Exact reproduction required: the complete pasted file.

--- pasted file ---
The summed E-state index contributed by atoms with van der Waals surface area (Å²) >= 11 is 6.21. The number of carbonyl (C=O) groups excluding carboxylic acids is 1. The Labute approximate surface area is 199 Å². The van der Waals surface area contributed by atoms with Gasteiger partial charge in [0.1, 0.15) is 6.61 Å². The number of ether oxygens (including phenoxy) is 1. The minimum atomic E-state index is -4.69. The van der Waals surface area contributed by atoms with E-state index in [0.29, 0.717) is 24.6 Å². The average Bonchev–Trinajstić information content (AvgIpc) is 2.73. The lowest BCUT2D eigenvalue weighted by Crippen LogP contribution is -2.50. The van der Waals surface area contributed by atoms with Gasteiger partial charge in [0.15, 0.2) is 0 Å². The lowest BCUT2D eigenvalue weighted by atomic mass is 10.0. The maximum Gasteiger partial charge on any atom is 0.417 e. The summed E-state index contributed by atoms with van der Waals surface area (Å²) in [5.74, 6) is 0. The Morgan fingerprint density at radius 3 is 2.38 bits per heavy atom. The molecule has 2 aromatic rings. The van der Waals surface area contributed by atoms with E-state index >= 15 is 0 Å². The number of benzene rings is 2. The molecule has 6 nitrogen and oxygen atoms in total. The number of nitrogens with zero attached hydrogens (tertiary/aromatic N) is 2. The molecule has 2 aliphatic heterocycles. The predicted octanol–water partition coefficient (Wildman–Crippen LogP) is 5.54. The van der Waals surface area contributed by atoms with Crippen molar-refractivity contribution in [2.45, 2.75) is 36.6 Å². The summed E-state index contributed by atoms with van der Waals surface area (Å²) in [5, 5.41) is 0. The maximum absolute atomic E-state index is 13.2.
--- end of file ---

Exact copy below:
The summed E-state index contributed by atoms with van der Waals surface area (Å²) >= 11 is 6.21. The number of carbonyl (C=O) groups excluding carboxylic acids is 1. The Labute approximate surface area is 199 Å². The van der Waals surface area contributed by atoms with Gasteiger partial charge in [0.1, 0.15) is 6.61 Å². The number of ether oxygens (including phenoxy) is 1. The minimum atomic E-state index is -4.69. The van der Waals surface area contributed by atoms with E-state index in [0.29, 0.717) is 24.6 Å². The average Bonchev–Trinajstić information content (AvgIpc) is 2.73. The lowest BCUT2D eigenvalue weighted by Crippen LogP contribution is -2.50. The van der Waals surface area contributed by atoms with Gasteiger partial charge in [0.15, 0.2) is 0 Å². The lowest BCUT2D eigenvalue weighted by atomic mass is 10.0. The maximum Gasteiger partial charge on any atom is 0.417 e. The summed E-state index contributed by atoms with van der Waals surface area (Å²) in [5.74, 6) is 0. The Morgan fingerprint density at radius 3 is 2.38 bits per heavy atom. The molecule has 2 aromatic rings. The van der Waals surface area contributed by atoms with E-state index >= 15 is 0 Å². The number of benzene rings is 2. The molecule has 6 nitrogen and oxygen atoms in total. The number of nitrogens with zero attached hydrogens (tertiary/aromatic N) is 2. The molecule has 2 aliphatic heterocycles. The predicted octanol–water partition coefficient (Wildman–Crippen LogP) is 5.54. The van der Waals surface area contributed by atoms with Crippen molar-refractivity contribution in [2.45, 2.75) is 36.6 Å². The summed E-state index contributed by atoms with van der Waals surface area (Å²) in [5, 5.41) is 0. The maximum absolute atomic E-state index is 13.2.